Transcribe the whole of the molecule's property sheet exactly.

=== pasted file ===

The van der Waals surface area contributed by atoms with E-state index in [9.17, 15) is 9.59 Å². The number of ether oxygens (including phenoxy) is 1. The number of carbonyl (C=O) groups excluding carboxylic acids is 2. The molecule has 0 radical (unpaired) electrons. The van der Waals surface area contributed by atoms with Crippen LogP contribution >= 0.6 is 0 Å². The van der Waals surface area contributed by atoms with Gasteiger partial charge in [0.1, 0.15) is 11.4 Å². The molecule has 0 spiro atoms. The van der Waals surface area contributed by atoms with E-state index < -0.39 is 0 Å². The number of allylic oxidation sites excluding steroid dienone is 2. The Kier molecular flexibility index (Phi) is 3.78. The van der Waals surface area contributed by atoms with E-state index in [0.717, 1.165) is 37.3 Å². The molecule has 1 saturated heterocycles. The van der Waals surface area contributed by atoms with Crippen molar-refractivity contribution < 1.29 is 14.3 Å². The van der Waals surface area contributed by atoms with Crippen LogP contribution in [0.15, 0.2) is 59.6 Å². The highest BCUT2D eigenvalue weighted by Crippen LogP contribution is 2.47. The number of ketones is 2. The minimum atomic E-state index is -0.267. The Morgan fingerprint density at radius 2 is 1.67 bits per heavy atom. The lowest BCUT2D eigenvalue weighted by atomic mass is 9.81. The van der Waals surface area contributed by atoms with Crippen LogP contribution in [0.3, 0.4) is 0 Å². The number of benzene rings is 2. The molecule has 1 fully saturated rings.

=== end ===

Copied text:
The van der Waals surface area contributed by atoms with E-state index in [9.17, 15) is 9.59 Å². The number of ether oxygens (including phenoxy) is 1. The number of carbonyl (C=O) groups excluding carboxylic acids is 2. The molecule has 0 radical (unpaired) electrons. The van der Waals surface area contributed by atoms with Crippen LogP contribution >= 0.6 is 0 Å². The van der Waals surface area contributed by atoms with Gasteiger partial charge in [0.1, 0.15) is 11.4 Å². The molecule has 0 spiro atoms. The van der Waals surface area contributed by atoms with E-state index < -0.39 is 0 Å². The number of allylic oxidation sites excluding steroid dienone is 2. The Kier molecular flexibility index (Phi) is 3.78. The van der Waals surface area contributed by atoms with E-state index in [0.717, 1.165) is 37.3 Å². The molecule has 1 saturated heterocycles. The van der Waals surface area contributed by atoms with Crippen molar-refractivity contribution < 1.29 is 14.3 Å². The van der Waals surface area contributed by atoms with Crippen LogP contribution in [0.15, 0.2) is 59.6 Å². The highest BCUT2D eigenvalue weighted by Crippen LogP contribution is 2.47. The number of ketones is 2. The minimum atomic E-state index is -0.267. The Morgan fingerprint density at radius 2 is 1.67 bits per heavy atom. The lowest BCUT2D eigenvalue weighted by atomic mass is 9.81. The van der Waals surface area contributed by atoms with Crippen LogP contribution in [0.3, 0.4) is 0 Å². The number of benzene rings is 2. The molecule has 1 fully saturated rings.